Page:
Which to his mother told, despeyre she frõfrom her flong.
Tho vpup him taking in their tender hands,
They easely vntounto her charett beare:
Her teme at her commaundement quiet stands,
Whiles they the corse
into her wagon reare,
And strowe with flowres the lamentable :
Then all the rest into their coches clim,
And through the brackish waueswaves their passage shear;
VponUpon great Neptunes necke they softly swim,
And to her watry chamber swiftly carry
Deepe in the bottome of the sea, her
Like to thicke clouds, that threat a stormy showre,
And vauted all within,
like to the Skye,
In which the Gods doe dwell eternally:
There they him laide in easy couch well dight;
And sent in haste for , to apply
SaluesSalves to his wounds, and medicines of might:
For Tryphon of
sea gods the souerainesoveraine leach is hight.
The whiles the Nymphes sitt all about him rownd,
Lamenting his mishap and heauyheavy plight;
And ofte his mother vewing his wide wownd,
Cursed the hand, that did so deadly smight
Her dearest sonne, her dearest harts delight.
But none of all those curses ouertookeovertooke
The warlike Maide, th'ensample of that might,
But fairely well shee thryudthryvd, and well did brooke
Through thick and thin, through mountains &and through playns,
Those two gret chãpionschampions did attonce pursew
The fearefull damzell, with incessant payns:
Where, doubtfull which to take, her to reskew,
ThemseluesThemselves they did dispart, each to assay,
Whether more happy were, to win
so goodly .
But , the Princes gentle Squyre,
That Ladies louelove
vntounto his Lord forlent,
And with proud enuyenvy, and indignant yre,
After that wicked foster fiercely went.
So beene they three three sondry wayes .
But fayrest fortune to the Prince befell,
Whose chaunce it was, that soone he did repent,
To take that way, in which that Damozell
Was fledd afore, affraid of him, as feend of
At last of her far offof he gained vew:
Then gan he freshly pricke his ,
And euerever as he nigher to her drew,
So euermoreevermore he did increase his speed,
And of each turning still kept wary heed:
But nothing might relent her hasty flight;
no lesse hast, and eke with no lesse dreed,
That fearefull Ladie fledd from him, that ment
To her no euillevill thought, nor euillevill deed;
And though oft looking backward, well she vewde,
Her selfe freed from that foster ,
And that it was a knight, which now her sewde,
Yet she no lesse the knight feard, 50.9. then: thanthenthan that villein rude.
That fast she from him fledd, no lesse afrayd,
51.4. Then: ThanThenThan of wilde beastes if she had chased beene:
Yet he her followd still with ,
So long that now the
Was mounted high in top of heauenheaven
And warnd his other
To light their blessed lamps in
IouesJoves eternall hous.
All suddeinly dim wox the dampish ayre,
And griesly shadowes coueredcovered
That now with thousand starres was decked fayre;
Which when the Prince beheld, a lothfull sight,
And that perforce, for want of lenger light,
He mote surceasse his suit, and lose the hope
Of his long labour, he gan fowly wyte
His wicked fortune, that had turnd aslope,
And cursed night, that reft from him so
Tho when her wayes he could no more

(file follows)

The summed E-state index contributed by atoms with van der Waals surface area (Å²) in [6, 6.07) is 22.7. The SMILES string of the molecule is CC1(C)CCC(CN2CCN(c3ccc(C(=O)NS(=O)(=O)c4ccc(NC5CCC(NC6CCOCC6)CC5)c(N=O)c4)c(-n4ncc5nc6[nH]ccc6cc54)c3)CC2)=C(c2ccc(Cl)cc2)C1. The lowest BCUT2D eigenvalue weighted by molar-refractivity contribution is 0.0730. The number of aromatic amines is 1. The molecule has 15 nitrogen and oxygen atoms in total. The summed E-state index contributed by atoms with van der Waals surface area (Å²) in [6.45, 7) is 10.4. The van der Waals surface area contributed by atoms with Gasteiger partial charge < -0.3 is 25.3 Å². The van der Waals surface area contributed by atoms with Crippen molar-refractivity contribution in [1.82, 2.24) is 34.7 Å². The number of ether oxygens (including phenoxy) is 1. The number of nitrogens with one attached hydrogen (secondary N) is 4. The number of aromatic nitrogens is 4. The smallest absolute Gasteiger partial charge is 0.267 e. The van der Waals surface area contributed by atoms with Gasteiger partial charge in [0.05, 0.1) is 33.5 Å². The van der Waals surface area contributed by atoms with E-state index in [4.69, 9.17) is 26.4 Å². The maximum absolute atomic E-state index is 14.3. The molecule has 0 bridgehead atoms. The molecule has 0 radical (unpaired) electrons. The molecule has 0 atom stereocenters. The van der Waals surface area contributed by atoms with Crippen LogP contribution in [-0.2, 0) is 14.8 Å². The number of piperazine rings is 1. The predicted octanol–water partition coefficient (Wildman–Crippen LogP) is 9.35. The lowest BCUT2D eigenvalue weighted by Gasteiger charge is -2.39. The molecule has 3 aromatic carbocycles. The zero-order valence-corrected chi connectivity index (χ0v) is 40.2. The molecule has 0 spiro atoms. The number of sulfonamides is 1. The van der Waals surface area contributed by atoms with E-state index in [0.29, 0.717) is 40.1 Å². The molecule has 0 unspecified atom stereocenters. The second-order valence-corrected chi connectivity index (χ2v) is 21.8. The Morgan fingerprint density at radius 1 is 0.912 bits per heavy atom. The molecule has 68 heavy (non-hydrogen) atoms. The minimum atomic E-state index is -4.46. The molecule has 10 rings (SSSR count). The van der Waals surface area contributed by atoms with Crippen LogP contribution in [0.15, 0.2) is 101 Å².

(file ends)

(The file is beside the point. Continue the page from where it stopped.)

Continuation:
But to and fro strayd;
His wearisome pursuit perforce he stayd,
And from his loftie steed dismounting low,
But gentle Sleepe enuydeenvyde him any rest;
In stead thereof sad sorow, and disdaine
Of his hard hap did vexe his noble brest,
Oft did he wish, that Lady faire mote bee
His faery Queene, for whom he did complaine:
And euerever hasty Night he blamed bitterliebitterly.
Which wast begot in heauenheaven, but for thy bad
And brutish shape thrust downe to hell below,
doest lead in horrour hideous.
That doest all thinges deface, ne lettest see
The beautie of his worke? Indeed in sleepe
But well I wote, that to an heauyheavy hart
Thou art the roote and nourse of bitter cares,
Breeder of new, renewer of old smarts:
In stead of rest thou lendest teares,
In stead of sleepe thou sendest troublous feares,
So from the wearie spirit thou doest driuedrive
Desired rest, and men of happinesse depriuedeprive.
VnderUnder thy mantle black there hidden lye,
Light-shonning thefte, and traiterous intent,
Abhorred bloodshed, and vile felony,
Shamefull deceipt, and daunger imminent;
Fowle horror, and eke hellish :
All these I wote in thy protection bee,
The prayses of high God he faire displayes,
And his large bountie rightly doth areed.
be the blessed seed,
Which darknesse shall subdue, and heauenheaven win:
he her first did breed,
Most sacred virgin, without spot of sinne.
Our life is day, but death with darknesse
O when will day then turne to me againe,
And bring with him his long expected light?light,
hast to reare thy ioyousjoyous
Speed thee to spred abroad thy beames bright,bright?
And chace away this too long lingring night,
Chace her away, from whence she came, to hell.
She, she it is, that hath me done despight:
There let her with the damned spirits dwell,
And yield her rowmero wme to day, that can it gouernegoverne well.
Thus did the Prince that wearie night
In restlesse anguish and vnquietunquiet paine:
And earely, ere the morrow did vpreareupreare
His deawy head out of the Ocean
He vpup arose, as halfe in great ,
With heauyheavy looke and lumpish pace, that plaine
In him bewraid great
grudge and maltalent: